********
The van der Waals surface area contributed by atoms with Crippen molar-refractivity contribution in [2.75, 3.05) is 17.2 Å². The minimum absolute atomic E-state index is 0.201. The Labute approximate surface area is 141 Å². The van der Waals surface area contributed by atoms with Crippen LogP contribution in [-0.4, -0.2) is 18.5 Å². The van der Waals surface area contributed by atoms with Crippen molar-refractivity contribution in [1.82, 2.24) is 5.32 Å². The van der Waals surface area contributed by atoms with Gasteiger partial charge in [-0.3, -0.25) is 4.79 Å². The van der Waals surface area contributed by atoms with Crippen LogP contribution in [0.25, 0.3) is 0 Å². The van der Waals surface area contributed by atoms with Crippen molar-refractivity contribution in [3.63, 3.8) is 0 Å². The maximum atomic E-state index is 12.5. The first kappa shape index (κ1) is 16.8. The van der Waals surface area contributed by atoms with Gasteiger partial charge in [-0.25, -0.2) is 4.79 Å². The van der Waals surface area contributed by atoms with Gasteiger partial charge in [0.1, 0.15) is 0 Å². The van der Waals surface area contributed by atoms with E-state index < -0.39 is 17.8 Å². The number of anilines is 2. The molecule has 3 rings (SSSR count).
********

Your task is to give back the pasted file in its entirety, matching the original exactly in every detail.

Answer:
The van der Waals surface area contributed by atoms with Crippen molar-refractivity contribution in [2.75, 3.05) is 17.2 Å². The minimum absolute atomic E-state index is 0.201. The Labute approximate surface area is 141 Å². The van der Waals surface area contributed by atoms with Crippen LogP contribution in [-0.4, -0.2) is 18.5 Å². The van der Waals surface area contributed by atoms with Crippen molar-refractivity contribution in [1.82, 2.24) is 5.32 Å². The van der Waals surface area contributed by atoms with Gasteiger partial charge in [-0.3, -0.25) is 4.79 Å². The van der Waals surface area contributed by atoms with Crippen LogP contribution in [0.25, 0.3) is 0 Å². The van der Waals surface area contributed by atoms with Crippen molar-refractivity contribution in [3.63, 3.8) is 0 Å². The maximum atomic E-state index is 12.5. The first kappa shape index (κ1) is 16.8. The van der Waals surface area contributed by atoms with Gasteiger partial charge in [-0.25, -0.2) is 4.79 Å². The van der Waals surface area contributed by atoms with Gasteiger partial charge in [0.1, 0.15) is 0 Å². The van der Waals surface area contributed by atoms with E-state index < -0.39 is 17.8 Å². The number of anilines is 2. The molecule has 3 rings (SSSR count).